But Detwiler begs to differ. Responding to a request for comment via email, he told WWD: “In 2019 I was working on a design project at USC, where I was inspired to create wearable art with the hopes that people could appreciate my work outside of the traditional gallery setting. This continues to be a major source of inspiration for my work. Stan will always be an expression of my personal experiences — my international surf adventures, my travels, and of course the Bumann Quilters of Olivenhain, Calif., a group of women whose intimate circle I’ve been fortunate enough to have been welcomed into with open arms. These ladies have shared techniques and textiles with me that have been passed down over the generations.”
He went on to say that “discovering rare and unique textiles with rich historical origin stories is what creatively spurs me on. I am aware of the comparisons that have been made between my brand and others that preceded me, in particular, Bode. I believe that these comparisons on face value are easy to draw given our use of similar raw materials.”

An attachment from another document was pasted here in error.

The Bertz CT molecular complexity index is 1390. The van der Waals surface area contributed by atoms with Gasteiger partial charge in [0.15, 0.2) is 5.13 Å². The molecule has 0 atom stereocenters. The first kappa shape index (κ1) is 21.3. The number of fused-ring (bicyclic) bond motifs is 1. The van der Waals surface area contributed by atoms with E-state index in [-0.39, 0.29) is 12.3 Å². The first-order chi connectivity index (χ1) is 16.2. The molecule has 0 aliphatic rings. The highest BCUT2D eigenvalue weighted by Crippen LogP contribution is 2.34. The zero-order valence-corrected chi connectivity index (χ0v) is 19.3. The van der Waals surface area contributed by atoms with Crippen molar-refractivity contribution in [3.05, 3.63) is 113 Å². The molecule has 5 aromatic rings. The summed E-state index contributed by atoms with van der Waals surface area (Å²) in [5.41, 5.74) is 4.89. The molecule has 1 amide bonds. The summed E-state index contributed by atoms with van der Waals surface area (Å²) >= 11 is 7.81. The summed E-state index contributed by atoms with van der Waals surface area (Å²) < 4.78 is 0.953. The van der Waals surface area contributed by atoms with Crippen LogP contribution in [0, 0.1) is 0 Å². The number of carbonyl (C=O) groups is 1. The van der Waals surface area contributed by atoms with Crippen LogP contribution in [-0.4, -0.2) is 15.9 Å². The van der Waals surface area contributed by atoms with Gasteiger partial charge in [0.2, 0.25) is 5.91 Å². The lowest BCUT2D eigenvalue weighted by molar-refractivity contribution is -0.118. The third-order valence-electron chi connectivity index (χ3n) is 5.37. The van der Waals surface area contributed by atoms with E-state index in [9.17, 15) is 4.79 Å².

However, he said it was “never my intention to co-opt another brand’s aesthetic. I believe that my brand’s identity will always be rooted in the Southern California surf culture that I’m a product of. My hometown of San Diego is a coastal, barefoot mecca for surfers. The idea behind the first quilted jacket I made was inspired by a ritual of wrapping myself with quilts on chilly mornings on the beach.”
Detwiler said he has “the utmost respect for Bode, but feel that we are of different worlds.”
He said his collection will continue to be one-offs that he makes himself, and his use of vintage textiles will continue. “My love of quilts is not a passing fancy — my creative aim is to cherish each textile and honor its unique provenance. I request permission and the blessing from the curators and creators of the textiles. It is also important to me that I continue the sustainable and waste-less business model I committed to since day one.“